The State will be left with a bill of more than €15 million for the reconstruction of Priory Hall, the notorious firetrap apartment complex in north Dublin, according to new figures from Dublin City Council.
The council has finished rebuilding the complex, which was originally constructed in 2007 by former IRA hunger striker Thomas McFeely.
The High Court ordered the evacuation of the 187-apartment complex in 2011 due to fire risks.
The cost of the remediation works has reached €45 million, the council said. So far 66 apartments at the renamed New Priory complex have been sold for a total of €13.9 million. A further 39 apartments are “sale agreed”, with 22 homes still for sale.
The council said the projected sales figure for the 61 units is €15.7 million, meaning combined sales could yield just under €30 million. The public purse will still be owed in excess of €15 million, and faces potentially higher bill once the final reckoning has been completed.
“The final cost of the remediation works will not be available until the final account for the project has been concluded,” the council said.
The €45 million bill does not include the costs of apartment rents and hotel bills for the 254 residents, the costs of security in the years in which the complex was vacant, the purchase of apartments formerly owned by Mr McFeely, or the council’s legal fees. These costs could add another €5 million to the bill.
Sinn Féin housing spokesman Eoin Ó Broin said the bill to the taxpayer highlighted the inadequacies of the building control system.
“It also begs the question, why was the State willing to step in in Priory Hall but not in the hundreds of other defective Celtic Tiger buildings that have since come to light? We need further reform of our building control system, and we need a latent defects redress scheme for all the other Priory Halls out there.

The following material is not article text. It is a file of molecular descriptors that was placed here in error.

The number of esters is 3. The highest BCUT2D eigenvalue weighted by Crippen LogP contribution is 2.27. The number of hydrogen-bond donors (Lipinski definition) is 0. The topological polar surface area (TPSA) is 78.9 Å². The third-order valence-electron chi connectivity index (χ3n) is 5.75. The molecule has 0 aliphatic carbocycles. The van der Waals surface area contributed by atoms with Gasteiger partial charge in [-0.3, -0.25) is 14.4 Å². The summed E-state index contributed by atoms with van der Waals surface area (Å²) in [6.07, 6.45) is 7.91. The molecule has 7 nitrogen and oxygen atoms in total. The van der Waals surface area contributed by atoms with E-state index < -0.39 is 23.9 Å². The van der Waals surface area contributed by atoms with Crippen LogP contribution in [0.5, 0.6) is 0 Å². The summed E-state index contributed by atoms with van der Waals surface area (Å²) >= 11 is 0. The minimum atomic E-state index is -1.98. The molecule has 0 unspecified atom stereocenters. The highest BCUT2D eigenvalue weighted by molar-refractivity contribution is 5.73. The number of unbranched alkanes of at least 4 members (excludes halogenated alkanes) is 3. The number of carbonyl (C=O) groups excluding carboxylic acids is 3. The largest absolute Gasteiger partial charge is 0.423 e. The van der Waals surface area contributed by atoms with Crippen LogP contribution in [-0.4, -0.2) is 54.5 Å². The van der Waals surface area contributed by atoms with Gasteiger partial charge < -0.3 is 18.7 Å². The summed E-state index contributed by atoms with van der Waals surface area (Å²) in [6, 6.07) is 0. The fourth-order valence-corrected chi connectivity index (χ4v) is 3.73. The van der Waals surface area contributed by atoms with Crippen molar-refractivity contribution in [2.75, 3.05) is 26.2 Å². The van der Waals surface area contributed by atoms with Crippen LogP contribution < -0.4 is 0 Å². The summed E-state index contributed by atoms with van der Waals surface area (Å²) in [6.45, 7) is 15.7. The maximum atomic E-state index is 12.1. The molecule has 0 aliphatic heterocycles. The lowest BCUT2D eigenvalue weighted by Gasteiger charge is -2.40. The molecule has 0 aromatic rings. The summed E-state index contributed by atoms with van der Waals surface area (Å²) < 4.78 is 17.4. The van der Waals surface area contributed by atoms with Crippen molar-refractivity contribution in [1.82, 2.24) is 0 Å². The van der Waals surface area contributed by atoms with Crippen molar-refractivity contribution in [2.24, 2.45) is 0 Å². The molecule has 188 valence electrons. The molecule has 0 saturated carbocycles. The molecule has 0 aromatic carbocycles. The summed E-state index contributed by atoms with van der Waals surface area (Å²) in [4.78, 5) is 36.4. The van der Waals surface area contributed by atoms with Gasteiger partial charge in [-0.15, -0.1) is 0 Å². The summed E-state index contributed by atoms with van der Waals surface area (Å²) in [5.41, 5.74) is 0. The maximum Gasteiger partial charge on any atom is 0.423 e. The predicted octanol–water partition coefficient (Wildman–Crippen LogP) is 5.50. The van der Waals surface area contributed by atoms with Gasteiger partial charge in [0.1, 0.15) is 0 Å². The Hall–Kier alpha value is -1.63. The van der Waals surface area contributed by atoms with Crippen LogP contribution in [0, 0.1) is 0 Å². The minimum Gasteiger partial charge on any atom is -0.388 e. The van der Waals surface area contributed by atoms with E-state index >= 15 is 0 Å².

"Neither Tom McFeely nor any other director of Coalport was ever held to account for Priory Hall. Residents were put through hell."
In 2013, under a resolution process overseen by Dr Martin McAleese, the council agreed to take over the complex and refurbish it at a cost of €10 million. This was to be funded by the exchequer but recouped through the sale of apartments.
When work began in mid-2014 it emerged that far more extensive reconstruction was needed, including the removal of foundations containing the structurally-damaging mineral pyrite, and costs rose to €27 million. Construction-price inflation saw this figure almost double in the subsequent years.
The last remaining two- and three-bedroom apartments are on sale for €235,000 to €300,000,
The council said the 127 apartments were being sold in the main to first-time buyers “at prices that represent very good value in comparison to other housing developments in the city”.
“Without the strong intervention from government this apartment complex would likely still be lying vacant and derelict.”